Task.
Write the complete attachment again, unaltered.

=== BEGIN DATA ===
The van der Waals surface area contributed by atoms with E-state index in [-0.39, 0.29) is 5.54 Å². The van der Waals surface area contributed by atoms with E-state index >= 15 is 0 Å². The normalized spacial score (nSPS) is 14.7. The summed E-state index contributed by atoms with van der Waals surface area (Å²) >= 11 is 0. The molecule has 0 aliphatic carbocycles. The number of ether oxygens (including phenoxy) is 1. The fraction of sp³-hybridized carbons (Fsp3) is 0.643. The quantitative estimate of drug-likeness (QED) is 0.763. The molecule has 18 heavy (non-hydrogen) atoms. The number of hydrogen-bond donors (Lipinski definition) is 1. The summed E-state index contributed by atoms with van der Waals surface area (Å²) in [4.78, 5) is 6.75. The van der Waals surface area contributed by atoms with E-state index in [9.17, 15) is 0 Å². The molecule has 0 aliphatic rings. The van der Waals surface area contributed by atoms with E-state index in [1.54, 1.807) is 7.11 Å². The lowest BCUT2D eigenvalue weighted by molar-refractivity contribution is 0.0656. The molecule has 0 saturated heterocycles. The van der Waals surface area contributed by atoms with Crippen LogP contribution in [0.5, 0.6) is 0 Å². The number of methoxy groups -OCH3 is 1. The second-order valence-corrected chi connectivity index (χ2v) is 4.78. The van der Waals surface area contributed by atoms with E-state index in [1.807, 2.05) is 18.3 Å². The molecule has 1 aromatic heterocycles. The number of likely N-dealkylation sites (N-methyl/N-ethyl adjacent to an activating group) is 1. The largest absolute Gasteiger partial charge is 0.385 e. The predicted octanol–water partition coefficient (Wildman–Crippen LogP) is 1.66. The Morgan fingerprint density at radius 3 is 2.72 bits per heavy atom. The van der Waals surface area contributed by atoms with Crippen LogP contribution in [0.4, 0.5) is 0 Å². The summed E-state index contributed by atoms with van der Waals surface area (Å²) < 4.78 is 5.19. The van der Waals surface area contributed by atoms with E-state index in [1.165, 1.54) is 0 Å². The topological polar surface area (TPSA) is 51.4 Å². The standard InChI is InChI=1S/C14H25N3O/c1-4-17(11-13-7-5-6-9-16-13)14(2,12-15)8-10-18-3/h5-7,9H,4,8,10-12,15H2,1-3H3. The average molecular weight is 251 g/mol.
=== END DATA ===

The van der Waals surface area contributed by atoms with E-state index in [-0.39, 0.29) is 5.54 Å². The van der Waals surface area contributed by atoms with E-state index >= 15 is 0 Å². The normalized spacial score (nSPS) is 14.7. The summed E-state index contributed by atoms with van der Waals surface area (Å²) >= 11 is 0. The molecule has 0 aliphatic carbocycles. The number of ether oxygens (including phenoxy) is 1. The fraction of sp³-hybridized carbons (Fsp3) is 0.643. The quantitative estimate of drug-likeness (QED) is 0.763. The molecule has 18 heavy (non-hydrogen) atoms. The number of hydrogen-bond donors (Lipinski definition) is 1. The summed E-state index contributed by atoms with van der Waals surface area (Å²) in [4.78, 5) is 6.75. The van der Waals surface area contributed by atoms with E-state index in [9.17, 15) is 0 Å². The molecule has 0 aliphatic rings. The van der Waals surface area contributed by atoms with E-state index in [1.54, 1.807) is 7.11 Å². The lowest BCUT2D eigenvalue weighted by molar-refractivity contribution is 0.0656. The molecule has 0 saturated heterocycles. The van der Waals surface area contributed by atoms with Crippen LogP contribution in [0.5, 0.6) is 0 Å². The number of methoxy groups -OCH3 is 1. The second-order valence-corrected chi connectivity index (χ2v) is 4.78. The van der Waals surface area contributed by atoms with E-state index in [1.807, 2.05) is 18.3 Å². The molecule has 1 aromatic heterocycles. The number of likely N-dealkylation sites (N-methyl/N-ethyl adjacent to an activating group) is 1. The largest absolute Gasteiger partial charge is 0.385 e. The predicted octanol–water partition coefficient (Wildman–Crippen LogP) is 1.66. The Morgan fingerprint density at radius 3 is 2.72 bits per heavy atom. The van der Waals surface area contributed by atoms with Crippen LogP contribution in [0.4, 0.5) is 0 Å². The summed E-state index contributed by atoms with van der Waals surface area (Å²) < 4.78 is 5.19. The van der Waals surface area contributed by atoms with E-state index in [1.165, 1.54) is 0 Å². The topological polar surface area (TPSA) is 51.4 Å². The standard InChI is InChI=1S/C14H25N3O/c1-4-17(11-13-7-5-6-9-16-13)14(2,12-15)8-10-18-3/h5-7,9H,4,8,10-12,15H2,1-3H3. The average molecular weight is 251 g/mol.